The second article is best summed up as "medical research exists in silos and most, not all medical researchers are driven by the desire to publish their own idea, not to collaborate and advance a cure and save lives if at the expense of their research and the resulting professional meaning the system assigns to such achievement." In other words, a common business practice - partnering - does not exist really in the medical research world. Shame.

September 18, 2007


As Costs Rise,
New Medicines
Face Pushback
Insurers Limit Coverage
To FDA-Approved Uses;
$300,000 Drug Denied

May Chin-Louis, 44 years old, has a ballooning brain tumor. Her doctors wanted to attack it with a colon-cancer drug that has shown promise in treating brain tumors.

But for four months, Ms. Chin-Louis's insurer, WellPoint Inc., refused to pay for the drug, called Avastin. It costs about $8,000 a dose, every other week. A WellPoint spokesman says it denied coverage initially because there isn't sufficient medical evidence proving Avastin is effective against brain tumors.


Some patients are being denied potentially effective therapies."She's a young patient with a family who has run out of options -- she's just looking for a chance," says her oncologist, Susan Chang. Patients with Ms. Chin-Louis's condition typically live for only about four months.

Doctors, particularly oncologists, rely on medicines approved for other diseases to try to save patients for whom all other treatments have failed. But as new medicines come to market at ever-higher prices, insurers are pushing back, limiting coverage of these drugs to only the disease for which they are specifically approved by the Food and Drug Administration -- or for which there is extensive evidence of efficacy in clinical trials.

"A lot of patients are being denied potentially effective therapies," says James Vredenburgh, an oncologist at Duke University Medical Center. "What's happening is totally arbitrary and it's 100% correlated to when the prices went up. Ten years ago, we never got questioned on our medical decision to prescribe the medicine with the best chance of helping our patients."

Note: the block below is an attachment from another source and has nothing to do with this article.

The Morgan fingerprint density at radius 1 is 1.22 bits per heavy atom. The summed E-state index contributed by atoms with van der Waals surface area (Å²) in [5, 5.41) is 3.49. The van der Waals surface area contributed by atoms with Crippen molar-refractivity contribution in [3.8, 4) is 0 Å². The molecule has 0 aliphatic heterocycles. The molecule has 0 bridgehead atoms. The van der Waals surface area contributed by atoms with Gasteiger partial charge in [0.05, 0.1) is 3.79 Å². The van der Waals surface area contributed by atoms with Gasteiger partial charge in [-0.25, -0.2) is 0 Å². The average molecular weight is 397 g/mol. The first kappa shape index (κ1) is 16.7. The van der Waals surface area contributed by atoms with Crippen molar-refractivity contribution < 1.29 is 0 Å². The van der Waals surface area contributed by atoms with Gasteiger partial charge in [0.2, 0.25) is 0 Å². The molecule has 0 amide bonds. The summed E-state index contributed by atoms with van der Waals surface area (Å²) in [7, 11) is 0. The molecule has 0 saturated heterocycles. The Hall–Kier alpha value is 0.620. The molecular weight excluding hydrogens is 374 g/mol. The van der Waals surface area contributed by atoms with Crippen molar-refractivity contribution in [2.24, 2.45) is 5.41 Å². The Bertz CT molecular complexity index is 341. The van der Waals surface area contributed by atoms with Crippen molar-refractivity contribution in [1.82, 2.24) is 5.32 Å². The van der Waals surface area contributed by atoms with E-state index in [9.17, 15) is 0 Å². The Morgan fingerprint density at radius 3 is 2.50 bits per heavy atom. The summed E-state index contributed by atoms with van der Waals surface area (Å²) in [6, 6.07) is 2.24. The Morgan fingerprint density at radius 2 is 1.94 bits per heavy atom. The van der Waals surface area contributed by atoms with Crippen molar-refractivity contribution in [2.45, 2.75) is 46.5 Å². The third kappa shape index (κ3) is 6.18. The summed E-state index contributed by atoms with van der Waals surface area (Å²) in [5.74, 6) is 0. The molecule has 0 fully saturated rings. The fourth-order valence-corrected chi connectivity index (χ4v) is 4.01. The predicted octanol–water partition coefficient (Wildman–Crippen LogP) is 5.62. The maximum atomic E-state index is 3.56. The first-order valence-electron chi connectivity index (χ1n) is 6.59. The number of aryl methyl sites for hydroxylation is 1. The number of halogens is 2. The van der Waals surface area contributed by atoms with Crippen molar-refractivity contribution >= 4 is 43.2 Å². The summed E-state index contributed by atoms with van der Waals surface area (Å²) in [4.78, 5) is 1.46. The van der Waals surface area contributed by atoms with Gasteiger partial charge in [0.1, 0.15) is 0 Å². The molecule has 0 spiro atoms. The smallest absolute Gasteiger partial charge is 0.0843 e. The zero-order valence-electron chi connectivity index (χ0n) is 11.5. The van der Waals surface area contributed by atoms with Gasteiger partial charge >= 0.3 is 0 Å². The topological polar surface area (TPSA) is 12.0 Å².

Insurers say they must limit use of the most expensive drugs to control health-care costs, which are surging at a 7% to 8% annual rate and continue to outpace inflation. It makes sense, they say, to require proof that a drug works in a patient's particular disease before doling out tens or hundreds of thousands of dollars.

"We're trying to bring new drugs to consumers, but trying to do it with employers getting the best value of every health-care dollar spent in the system," says Mohit Ghose, spokesman for America's Health Insurance Plans, an industry trade group.

High-priced medicines used to treat relatively small groups of patients -- categorized as "specialty pharmaceuticals" -- comprise the fastest-growing part of health spending, insurance officials say. By pushing generics, insurers have clamped down on spending on other types of medicines, which rose 6% in 2006, according to Express Scripts, Inc., one of the largest pharmacy-benefit managers.

By contrast, spending on specialty drugs soared 21% last year. They accounted for nearly a quarter of total drug spending in the U.S., according to Health Strategies Group, a New Jersey consulting firm.

Insurers have little leverage in negotiating the prices of many specialty drugs because they often extend lives and lack competition. Drug companies have the freedom to price these medicines almost as high as they like. The companies say the prices are needed to fund research of new medicines and to compensate shareholders.

Genentech Inc. charges $4,400 a month, or $47,000 for the average treatment course of Avastin for colon-cancer patients. Higher doses are used in treating brain tumors, raising the cost.

Once a unique, life-saving drug is approved by the FDA for a disease, insurers almost always are required to pay for it, regardless of price. But insurers have leeway when a medicine isn't specifically approved for a particular patient's disease. Coverage varies among companies.

"As an insurer, you go where the money is to try to cut costs," says Abbie Leibowitz, former chief medical officer of Aetna, Inc., who runs Health Advocate, which advises employers and employees on health insurance. Spending on specialty drugs is "where there is the greatest opportunity to affect cost."

Wall Street is seeing the effects of the pushback in lower-than-expected revenue from some of the hottest new cancer drugs. Genentech's Avastin is FDA-approved for certain kinds of colorectal and lung cancers. But the drug should also be a big-seller in breast cancer based on a large study reported two years ago showing efficacy in that disease, says Steven Harr, a Morgan Stanley analyst. His research shows less than 10% of breast-cancer patients are using the treatment, for which Genentech charges $7,700 per month for the average patient.

With prices so high, insurers "won't pay until it's FDA-approved," Dr. Harr says. "For the first time ever, there's elasticity in demand."

Karen Kacures, who owns a lawn-care company in St. Francis, Minn., found that out the hard way. Ms. Kacures was diagnosed in January with Pompe disease, a rare genetic disorder. It is caused by a deficiency in an enzyme that leads to progressive muscle-weakening and an early death.

Along with the devastating diagnosis, her doctors brought some hope: Genzyme Corp., a Cambridge, Mass., biotech company, recently brought to market the first treatment for the disease. The drug, called Myozyme, replaces the enzyme deficiency that causes muscle degeneration.

Dosed by weight, the drug is priced at an average of $300,000 a year, for a patient's entire life.